Step 2 – What does the ammeter say?
The purpose of the ammeter is to give the rider a pretty good idea of how much current is flowing into or out of the battery at any given moment. If everything is wired correctly then the needle should move to the right (+Amps) when the battery is being charged, and to the left (-Amps) when it is discharging. When the engine and all electrical items are off the needle should be approximately in the middle, although these meters aren’t always the most accurate and can often have an offset to one side or other of the zero mark.
As a first check to make sure the ammeter is working and wired in correctly, turn on the headlight without the engine running. The needle should read between about 3 and 6 Amps to the left (depending upon the wattage of the bulbs and whether the bike is running 6 or 12 volt electrics). That should be around half-way across on the scale of a normal 8 Amp ammeter display. If the needle moves to the right then it’s connected the wrong way around, in which case you need to remove the headlight and swap the spade terminal connections around on the back of the meter as shown in the picture on the right.
If the needle doesn’t move at all when the headlight is on then the ammeter most likely either faulty or not connected correctly.
Next turn the headlight off and start the engine. At tickover the needle on the ammeter should sit around the zero mark; at low revs the dynamo won’t be producing enough voltage output to charge the battery. Raise the revs slightly and the reading on the meter should also increase to the right indicating that charge is going into the battery. It should reach between around 5 to 8 Amps at moderate engine speeds (depending upon which dynamo type is fitted and whether the bike is 6 or 12 volt) although the meter may not be 100% accurate. As mentioned earlier, the Lucas dynamos are designed to give their full output at above approximately 2000 rpm so there should be no need to race the engine.
One thing to watch for though is that the ammeter may not show a positive charge going into the battery if the battery is already fully charged, irrespective of the engine speed. Usually the ammeter will show a few amps charge when the motorbike is first started, but this will drop down to only a fraction of an amp after a few minutes of riding once the battery has been replenished. This small trickle-charge should continue until the battery becomes partially discharged, for example by use of the lights or from being left idle for a few days.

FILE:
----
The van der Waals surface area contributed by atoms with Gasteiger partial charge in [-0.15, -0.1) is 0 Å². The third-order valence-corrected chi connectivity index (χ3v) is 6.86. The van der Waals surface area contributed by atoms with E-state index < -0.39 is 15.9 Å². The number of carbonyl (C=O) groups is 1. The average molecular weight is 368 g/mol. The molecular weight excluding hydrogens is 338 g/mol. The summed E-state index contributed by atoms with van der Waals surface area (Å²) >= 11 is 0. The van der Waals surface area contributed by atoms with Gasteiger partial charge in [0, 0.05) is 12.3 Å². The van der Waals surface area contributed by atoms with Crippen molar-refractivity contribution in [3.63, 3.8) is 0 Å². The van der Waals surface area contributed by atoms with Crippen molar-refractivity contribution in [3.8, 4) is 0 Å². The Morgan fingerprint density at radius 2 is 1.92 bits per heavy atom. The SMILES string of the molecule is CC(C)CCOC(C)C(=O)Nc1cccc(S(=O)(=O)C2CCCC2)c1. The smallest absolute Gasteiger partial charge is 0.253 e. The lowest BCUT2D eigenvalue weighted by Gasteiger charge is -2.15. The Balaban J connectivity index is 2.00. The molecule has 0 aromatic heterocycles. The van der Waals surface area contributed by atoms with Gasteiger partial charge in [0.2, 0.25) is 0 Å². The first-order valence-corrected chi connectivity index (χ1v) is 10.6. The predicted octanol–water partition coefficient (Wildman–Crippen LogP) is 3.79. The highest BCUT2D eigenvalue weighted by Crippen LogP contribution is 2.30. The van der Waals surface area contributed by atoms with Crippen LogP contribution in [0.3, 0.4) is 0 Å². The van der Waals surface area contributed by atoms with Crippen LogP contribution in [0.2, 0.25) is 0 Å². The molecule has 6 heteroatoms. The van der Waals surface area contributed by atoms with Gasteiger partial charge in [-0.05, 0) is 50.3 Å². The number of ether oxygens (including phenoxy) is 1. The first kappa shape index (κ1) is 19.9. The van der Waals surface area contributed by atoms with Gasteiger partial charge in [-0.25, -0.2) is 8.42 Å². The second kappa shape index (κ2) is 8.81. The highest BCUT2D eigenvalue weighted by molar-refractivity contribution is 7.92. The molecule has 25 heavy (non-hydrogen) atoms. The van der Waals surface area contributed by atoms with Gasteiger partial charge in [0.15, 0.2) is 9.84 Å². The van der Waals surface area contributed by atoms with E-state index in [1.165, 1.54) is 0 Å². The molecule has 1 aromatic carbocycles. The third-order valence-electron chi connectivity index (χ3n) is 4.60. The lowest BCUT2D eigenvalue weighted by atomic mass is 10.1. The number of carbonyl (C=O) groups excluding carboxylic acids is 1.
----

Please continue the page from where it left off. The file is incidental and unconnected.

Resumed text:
The next thing to try is turning on the headlamp again with the engine running. At tickover the needle will again show around 3 to 6 Amps discharge (to the left) but as the engine speed is increased, the needle should rise to around zero or perhaps even an amp or two on the positive (right) side. The exact meter readings will depend upon what dynamo is fitted to the bike (they come in 5 and 8 Amp maximum output types) and what wattage of bulbs you have fitted to your lights. Ideally the dynamo output should balance the lighting load such that the ammeter shows zero amps (i.e. no charge going into or out of the battery) when riding along at normal speeds. If the ammeter only ever shows a discharge when riding with headlights on then the battery will constantly be depleted over time and may run out completely on a long run leaving you with no lights at all! My other articles on Improving your headlamps and Installing LED lighting give some suggestions of what you can do if this is the case.
The video clip below shows how the ammeter needle moves back and forth with the engine running on my Matchless G3LS in order to give you an idea of what range you might expect to see. This bike has a short Lucas E3NL dynamo fitted giving around 5 Amps maximum output and the ammeter has a range of -8 to +8 Amps. Apologies that the clip is rather wobbly, but I didn’t have enough hands to keep the camera steady whilst operating the lighting switch and twisting the throttle! Hopefully it gives a good idea of what sort of readings you should expect to see on your bike though.